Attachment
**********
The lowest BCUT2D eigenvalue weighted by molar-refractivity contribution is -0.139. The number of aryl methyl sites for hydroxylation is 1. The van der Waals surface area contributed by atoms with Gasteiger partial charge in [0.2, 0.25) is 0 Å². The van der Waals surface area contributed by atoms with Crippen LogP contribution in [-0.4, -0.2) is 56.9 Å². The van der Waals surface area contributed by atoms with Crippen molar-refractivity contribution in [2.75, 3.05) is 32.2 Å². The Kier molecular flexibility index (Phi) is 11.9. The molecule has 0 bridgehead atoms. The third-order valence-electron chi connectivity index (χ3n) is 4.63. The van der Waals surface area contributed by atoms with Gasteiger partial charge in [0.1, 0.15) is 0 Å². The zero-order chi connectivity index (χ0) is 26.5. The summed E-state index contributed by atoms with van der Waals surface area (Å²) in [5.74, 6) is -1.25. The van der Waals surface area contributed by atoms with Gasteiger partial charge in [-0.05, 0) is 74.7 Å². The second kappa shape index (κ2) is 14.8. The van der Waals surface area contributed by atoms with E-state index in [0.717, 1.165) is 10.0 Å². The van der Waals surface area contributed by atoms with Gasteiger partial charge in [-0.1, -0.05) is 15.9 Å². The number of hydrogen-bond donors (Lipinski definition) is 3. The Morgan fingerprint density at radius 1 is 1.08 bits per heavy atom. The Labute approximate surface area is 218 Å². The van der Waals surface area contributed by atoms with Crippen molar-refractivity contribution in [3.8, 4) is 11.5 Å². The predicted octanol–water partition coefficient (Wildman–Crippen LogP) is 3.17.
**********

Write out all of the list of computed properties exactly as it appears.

The lowest BCUT2D eigenvalue weighted by molar-refractivity contribution is -0.139. The number of aryl methyl sites for hydroxylation is 1. The van der Waals surface area contributed by atoms with Gasteiger partial charge in [0.2, 0.25) is 0 Å². The van der Waals surface area contributed by atoms with Crippen LogP contribution in [-0.4, -0.2) is 56.9 Å². The van der Waals surface area contributed by atoms with Crippen molar-refractivity contribution in [2.75, 3.05) is 32.2 Å². The Kier molecular flexibility index (Phi) is 11.9. The molecule has 0 bridgehead atoms. The third-order valence-electron chi connectivity index (χ3n) is 4.63. The van der Waals surface area contributed by atoms with Gasteiger partial charge in [0.1, 0.15) is 0 Å². The zero-order chi connectivity index (χ0) is 26.5. The summed E-state index contributed by atoms with van der Waals surface area (Å²) in [5.74, 6) is -1.25. The van der Waals surface area contributed by atoms with Gasteiger partial charge in [-0.05, 0) is 74.7 Å². The second kappa shape index (κ2) is 14.8. The van der Waals surface area contributed by atoms with E-state index in [0.717, 1.165) is 10.0 Å². The van der Waals surface area contributed by atoms with Gasteiger partial charge in [-0.1, -0.05) is 15.9 Å². The number of hydrogen-bond donors (Lipinski definition) is 3. The Morgan fingerprint density at radius 1 is 1.08 bits per heavy atom. The Labute approximate surface area is 218 Å². The van der Waals surface area contributed by atoms with Crippen molar-refractivity contribution in [3.8, 4) is 11.5 Å². The predicted octanol–water partition coefficient (Wildman–Crippen LogP) is 3.17.